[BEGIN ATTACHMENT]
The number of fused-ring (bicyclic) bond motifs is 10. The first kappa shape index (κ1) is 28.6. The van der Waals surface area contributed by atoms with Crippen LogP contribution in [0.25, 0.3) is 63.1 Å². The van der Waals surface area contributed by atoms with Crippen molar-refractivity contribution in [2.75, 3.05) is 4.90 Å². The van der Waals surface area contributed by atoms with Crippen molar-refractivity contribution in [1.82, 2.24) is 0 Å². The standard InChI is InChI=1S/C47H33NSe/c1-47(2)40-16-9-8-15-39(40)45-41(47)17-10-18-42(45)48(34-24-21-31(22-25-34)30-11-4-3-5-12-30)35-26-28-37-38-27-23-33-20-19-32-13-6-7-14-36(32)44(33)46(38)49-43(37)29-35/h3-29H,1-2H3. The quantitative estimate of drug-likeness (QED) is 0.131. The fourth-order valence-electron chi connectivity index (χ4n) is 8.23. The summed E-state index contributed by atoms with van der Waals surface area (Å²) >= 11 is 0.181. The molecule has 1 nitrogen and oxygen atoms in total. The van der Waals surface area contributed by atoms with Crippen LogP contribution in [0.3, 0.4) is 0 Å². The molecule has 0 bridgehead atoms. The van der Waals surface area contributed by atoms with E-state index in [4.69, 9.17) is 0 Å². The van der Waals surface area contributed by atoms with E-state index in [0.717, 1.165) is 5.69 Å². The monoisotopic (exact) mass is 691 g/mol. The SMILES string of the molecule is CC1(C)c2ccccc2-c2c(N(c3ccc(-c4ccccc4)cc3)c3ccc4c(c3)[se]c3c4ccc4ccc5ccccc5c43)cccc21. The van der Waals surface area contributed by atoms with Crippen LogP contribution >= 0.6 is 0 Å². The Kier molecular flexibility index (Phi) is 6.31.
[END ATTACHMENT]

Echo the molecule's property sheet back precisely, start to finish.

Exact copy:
The number of fused-ring (bicyclic) bond motifs is 10. The first kappa shape index (κ1) is 28.6. The van der Waals surface area contributed by atoms with Crippen LogP contribution in [0.25, 0.3) is 63.1 Å². The van der Waals surface area contributed by atoms with Crippen molar-refractivity contribution in [2.75, 3.05) is 4.90 Å². The van der Waals surface area contributed by atoms with Crippen molar-refractivity contribution in [1.82, 2.24) is 0 Å². The standard InChI is InChI=1S/C47H33NSe/c1-47(2)40-16-9-8-15-39(40)45-41(47)17-10-18-42(45)48(34-24-21-31(22-25-34)30-11-4-3-5-12-30)35-26-28-37-38-27-23-33-20-19-32-13-6-7-14-36(32)44(33)46(38)49-43(37)29-35/h3-29H,1-2H3. The quantitative estimate of drug-likeness (QED) is 0.131. The fourth-order valence-electron chi connectivity index (χ4n) is 8.23. The summed E-state index contributed by atoms with van der Waals surface area (Å²) >= 11 is 0.181. The molecule has 1 nitrogen and oxygen atoms in total. The van der Waals surface area contributed by atoms with Crippen LogP contribution in [0.3, 0.4) is 0 Å². The molecule has 0 bridgehead atoms. The van der Waals surface area contributed by atoms with E-state index in [4.69, 9.17) is 0 Å². The van der Waals surface area contributed by atoms with E-state index in [0.717, 1.165) is 5.69 Å². The monoisotopic (exact) mass is 691 g/mol. The SMILES string of the molecule is CC1(C)c2ccccc2-c2c(N(c3ccc(-c4ccccc4)cc3)c3ccc4c(c3)[se]c3c4ccc4ccc5ccccc5c43)cccc21. The van der Waals surface area contributed by atoms with Crippen LogP contribution >= 0.6 is 0 Å². The Kier molecular flexibility index (Phi) is 6.31.